Gillian Higgins adn Horses Inside Out in Stromsholm, Sweden, Anatomical Painting Workshop

Unlike Gillian’s usual colour scheme for painting horses, and because the course was all about palpation and location of the structures, we mixed up lots of different colours for the students to use, these were going to be some very colourful horses. Gillian set the students a challenge: there would be a prize for the most anatomically correct, and most artistic painting at the end of the course.

 Gillian Higgins and Horses Inside Out - paint brushes

The way this course worked, Gillian had her own horse to paint, and she would demonstrate how to palpate a structure (this day was all about the skeleton) and paint it on her horse. The students would then go to their own horse in small teams of 2/3 and paint the structure on.

The challenge here was that, of course, no 2 horses are the same shape and size, so it wasn’t possible to just copy the painting Gillian had done on her horse. The students genuinely needed to feel the bony projections under the skin, the placement and size, in order to paint it correctly.

Gillian Higgins and Horses Inside Out i n Stromsholm, Sweden, doing an Anatomical Painting Workshop

For example the scapula (shoulder blade), needed to be palpated to find the dorsal cartilage, the spine of the scapula and the scapula-humeral joint, in order for the student to be able to paint it in the correct size and placement on their own horse.

Gillian Higgins and Horses Inside Out i n Stromsholm, Sweden, doing an Anatomical Painting Workshop

I found this process so fun and also such a good test of anatomy knowledge and palpation skills. And as I found myself helping some of the students as Gillian’s assistant, I did think how the process is not just great for students learning anatomy and palpation for the first time, it’s an incredibly useful way to test the knowledge you already have.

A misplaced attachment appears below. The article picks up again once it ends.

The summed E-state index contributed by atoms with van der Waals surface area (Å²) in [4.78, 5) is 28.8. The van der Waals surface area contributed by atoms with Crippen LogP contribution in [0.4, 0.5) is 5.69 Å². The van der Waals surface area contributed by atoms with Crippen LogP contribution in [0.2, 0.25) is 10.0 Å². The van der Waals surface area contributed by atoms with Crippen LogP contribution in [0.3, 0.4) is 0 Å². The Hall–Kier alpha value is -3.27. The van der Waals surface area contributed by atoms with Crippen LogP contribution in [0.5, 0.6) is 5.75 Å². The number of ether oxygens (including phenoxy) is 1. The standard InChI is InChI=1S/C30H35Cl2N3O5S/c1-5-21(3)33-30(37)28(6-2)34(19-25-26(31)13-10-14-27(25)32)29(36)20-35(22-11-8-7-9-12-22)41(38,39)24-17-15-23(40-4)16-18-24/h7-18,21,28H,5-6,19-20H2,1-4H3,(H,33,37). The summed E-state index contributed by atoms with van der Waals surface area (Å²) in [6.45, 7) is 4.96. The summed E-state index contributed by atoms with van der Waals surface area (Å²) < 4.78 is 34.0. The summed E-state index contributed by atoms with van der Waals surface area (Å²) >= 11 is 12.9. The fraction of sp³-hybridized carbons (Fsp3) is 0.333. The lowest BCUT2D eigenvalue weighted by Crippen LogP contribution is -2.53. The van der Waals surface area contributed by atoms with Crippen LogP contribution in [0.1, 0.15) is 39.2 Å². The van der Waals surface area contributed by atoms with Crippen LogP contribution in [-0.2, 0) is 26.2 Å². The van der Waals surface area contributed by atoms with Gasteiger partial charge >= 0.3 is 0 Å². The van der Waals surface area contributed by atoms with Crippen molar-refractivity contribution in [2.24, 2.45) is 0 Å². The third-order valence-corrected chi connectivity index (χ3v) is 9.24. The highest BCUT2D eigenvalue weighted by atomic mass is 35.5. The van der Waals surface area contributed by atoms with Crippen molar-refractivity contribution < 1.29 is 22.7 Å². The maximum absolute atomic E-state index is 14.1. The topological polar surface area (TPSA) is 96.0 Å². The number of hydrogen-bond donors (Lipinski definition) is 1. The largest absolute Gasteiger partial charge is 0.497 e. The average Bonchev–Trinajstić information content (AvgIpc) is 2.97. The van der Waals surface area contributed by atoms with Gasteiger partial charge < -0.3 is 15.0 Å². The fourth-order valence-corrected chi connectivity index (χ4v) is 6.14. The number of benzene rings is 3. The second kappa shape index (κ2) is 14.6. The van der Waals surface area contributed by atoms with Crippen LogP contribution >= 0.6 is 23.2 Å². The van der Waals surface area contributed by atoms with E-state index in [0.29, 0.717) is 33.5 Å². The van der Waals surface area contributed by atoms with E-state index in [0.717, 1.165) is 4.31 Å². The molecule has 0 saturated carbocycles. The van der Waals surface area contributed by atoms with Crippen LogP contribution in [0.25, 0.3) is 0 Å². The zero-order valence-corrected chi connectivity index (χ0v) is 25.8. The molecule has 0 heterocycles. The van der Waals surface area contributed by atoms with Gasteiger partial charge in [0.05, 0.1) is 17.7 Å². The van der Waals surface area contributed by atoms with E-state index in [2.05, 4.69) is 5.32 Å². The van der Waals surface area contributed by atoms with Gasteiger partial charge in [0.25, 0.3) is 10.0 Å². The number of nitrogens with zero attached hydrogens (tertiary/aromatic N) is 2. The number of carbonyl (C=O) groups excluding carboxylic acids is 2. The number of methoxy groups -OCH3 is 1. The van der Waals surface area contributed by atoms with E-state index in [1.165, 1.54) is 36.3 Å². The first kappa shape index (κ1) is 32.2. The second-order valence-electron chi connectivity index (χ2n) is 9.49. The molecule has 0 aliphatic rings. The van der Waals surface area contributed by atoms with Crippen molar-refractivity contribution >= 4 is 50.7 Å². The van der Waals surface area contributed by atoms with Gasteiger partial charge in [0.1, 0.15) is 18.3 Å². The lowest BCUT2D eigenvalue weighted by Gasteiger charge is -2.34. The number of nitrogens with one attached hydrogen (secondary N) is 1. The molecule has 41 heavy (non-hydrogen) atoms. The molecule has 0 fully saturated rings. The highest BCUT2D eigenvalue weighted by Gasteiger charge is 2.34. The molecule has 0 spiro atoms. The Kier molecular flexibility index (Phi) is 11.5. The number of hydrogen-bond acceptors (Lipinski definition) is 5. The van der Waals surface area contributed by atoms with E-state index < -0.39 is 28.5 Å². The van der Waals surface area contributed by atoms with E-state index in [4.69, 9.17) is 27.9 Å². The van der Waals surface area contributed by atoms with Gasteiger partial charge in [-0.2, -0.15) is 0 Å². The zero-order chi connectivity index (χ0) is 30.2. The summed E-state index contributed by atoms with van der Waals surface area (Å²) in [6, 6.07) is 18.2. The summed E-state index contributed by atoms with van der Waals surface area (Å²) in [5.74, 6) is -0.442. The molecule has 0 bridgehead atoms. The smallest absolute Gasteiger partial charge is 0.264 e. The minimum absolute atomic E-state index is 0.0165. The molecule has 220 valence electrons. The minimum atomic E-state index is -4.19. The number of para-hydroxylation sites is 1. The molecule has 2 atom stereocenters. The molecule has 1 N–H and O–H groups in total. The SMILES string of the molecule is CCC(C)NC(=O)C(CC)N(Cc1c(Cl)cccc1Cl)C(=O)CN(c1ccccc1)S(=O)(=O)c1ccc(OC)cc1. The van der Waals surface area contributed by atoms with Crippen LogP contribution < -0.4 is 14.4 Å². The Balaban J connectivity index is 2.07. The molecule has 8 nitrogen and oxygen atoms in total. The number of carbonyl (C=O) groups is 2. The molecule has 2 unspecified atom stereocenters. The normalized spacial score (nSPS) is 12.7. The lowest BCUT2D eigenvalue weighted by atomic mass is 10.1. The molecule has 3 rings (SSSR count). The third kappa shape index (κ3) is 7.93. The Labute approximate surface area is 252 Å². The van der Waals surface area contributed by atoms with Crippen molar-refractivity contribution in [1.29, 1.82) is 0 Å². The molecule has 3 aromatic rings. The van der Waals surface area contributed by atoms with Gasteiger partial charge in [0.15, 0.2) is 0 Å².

Once we had run through the skeleton and finished painting, it was time for a parade of the horses and for Gillian to choose her winner.

These students had done an incredible job. Their skeletons were in the main anatomically correct. There were a few sacrums with incorrect orientation of the spinous processes and a couple of horses with very straight ribs, but overall they were excellent and Gillian found it hard to choose a winner!

Gillian Higgins and Horses Inside Out, Lecture Demonstration, trotting poles, ridden horse

What a fabulous morning. And the following evening in the lecture demonstration, I heard Gillian say ‘If you don’t use it you loose it’ and thought - ain’t that the truth!

Being an equine professional really is a never ending journey of learning, sometimes learning something new, sometimes re-learning something you thought you already knew.

If you'd like to attend a Horses Inside Out lecture demonstration or anatomical painting workshop, see if there is one coming up near you by checking out the Horses Inside Out WHAT'S ON Page or if you would like to arrange a workshop or clinic at your yard do get in touch:


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What a wonderful article and very educational, as always!

Cat G.

Anacortes, WA USA